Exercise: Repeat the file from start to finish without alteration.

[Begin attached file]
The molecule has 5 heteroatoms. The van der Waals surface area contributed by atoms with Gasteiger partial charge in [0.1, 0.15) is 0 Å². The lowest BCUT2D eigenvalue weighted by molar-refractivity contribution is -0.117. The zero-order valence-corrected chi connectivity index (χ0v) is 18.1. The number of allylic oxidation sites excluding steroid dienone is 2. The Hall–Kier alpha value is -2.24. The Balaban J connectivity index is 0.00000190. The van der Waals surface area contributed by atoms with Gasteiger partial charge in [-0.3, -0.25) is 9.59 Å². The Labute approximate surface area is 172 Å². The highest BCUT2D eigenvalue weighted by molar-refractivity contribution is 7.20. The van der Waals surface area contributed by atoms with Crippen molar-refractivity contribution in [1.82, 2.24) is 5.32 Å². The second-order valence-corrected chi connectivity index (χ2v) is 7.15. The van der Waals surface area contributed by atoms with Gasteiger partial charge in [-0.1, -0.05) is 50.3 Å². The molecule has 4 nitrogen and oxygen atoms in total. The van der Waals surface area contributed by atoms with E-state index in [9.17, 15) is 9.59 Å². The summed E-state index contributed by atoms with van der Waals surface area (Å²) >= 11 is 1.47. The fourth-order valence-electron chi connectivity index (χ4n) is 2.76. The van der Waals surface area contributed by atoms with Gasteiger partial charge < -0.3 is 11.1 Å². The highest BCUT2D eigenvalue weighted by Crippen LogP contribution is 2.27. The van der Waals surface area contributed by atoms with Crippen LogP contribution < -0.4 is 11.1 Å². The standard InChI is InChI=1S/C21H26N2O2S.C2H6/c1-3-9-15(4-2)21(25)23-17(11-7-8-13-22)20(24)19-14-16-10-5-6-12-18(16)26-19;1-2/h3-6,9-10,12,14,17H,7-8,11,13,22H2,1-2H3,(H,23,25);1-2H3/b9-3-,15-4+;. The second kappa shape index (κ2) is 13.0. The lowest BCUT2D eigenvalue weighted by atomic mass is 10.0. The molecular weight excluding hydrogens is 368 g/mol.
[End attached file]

The molecule has 5 heteroatoms. The van der Waals surface area contributed by atoms with Gasteiger partial charge in [0.1, 0.15) is 0 Å². The lowest BCUT2D eigenvalue weighted by molar-refractivity contribution is -0.117. The zero-order valence-corrected chi connectivity index (χ0v) is 18.1. The number of allylic oxidation sites excluding steroid dienone is 2. The Hall–Kier alpha value is -2.24. The Balaban J connectivity index is 0.00000190. The van der Waals surface area contributed by atoms with Gasteiger partial charge in [-0.3, -0.25) is 9.59 Å². The Labute approximate surface area is 172 Å². The highest BCUT2D eigenvalue weighted by molar-refractivity contribution is 7.20. The van der Waals surface area contributed by atoms with Crippen molar-refractivity contribution in [1.82, 2.24) is 5.32 Å². The second-order valence-corrected chi connectivity index (χ2v) is 7.15. The van der Waals surface area contributed by atoms with Gasteiger partial charge in [-0.1, -0.05) is 50.3 Å². The molecule has 4 nitrogen and oxygen atoms in total. The van der Waals surface area contributed by atoms with E-state index in [9.17, 15) is 9.59 Å². The summed E-state index contributed by atoms with van der Waals surface area (Å²) >= 11 is 1.47. The fourth-order valence-electron chi connectivity index (χ4n) is 2.76. The van der Waals surface area contributed by atoms with Gasteiger partial charge < -0.3 is 11.1 Å². The highest BCUT2D eigenvalue weighted by Crippen LogP contribution is 2.27. The van der Waals surface area contributed by atoms with Crippen LogP contribution < -0.4 is 11.1 Å². The standard InChI is InChI=1S/C21H26N2O2S.C2H6/c1-3-9-15(4-2)21(25)23-17(11-7-8-13-22)20(24)19-14-16-10-5-6-12-18(16)26-19;1-2/h3-6,9-10,12,14,17H,7-8,11,13,22H2,1-2H3,(H,23,25);1-2H3/b9-3-,15-4+;. The second kappa shape index (κ2) is 13.0. The lowest BCUT2D eigenvalue weighted by atomic mass is 10.0. The molecular weight excluding hydrogens is 368 g/mol.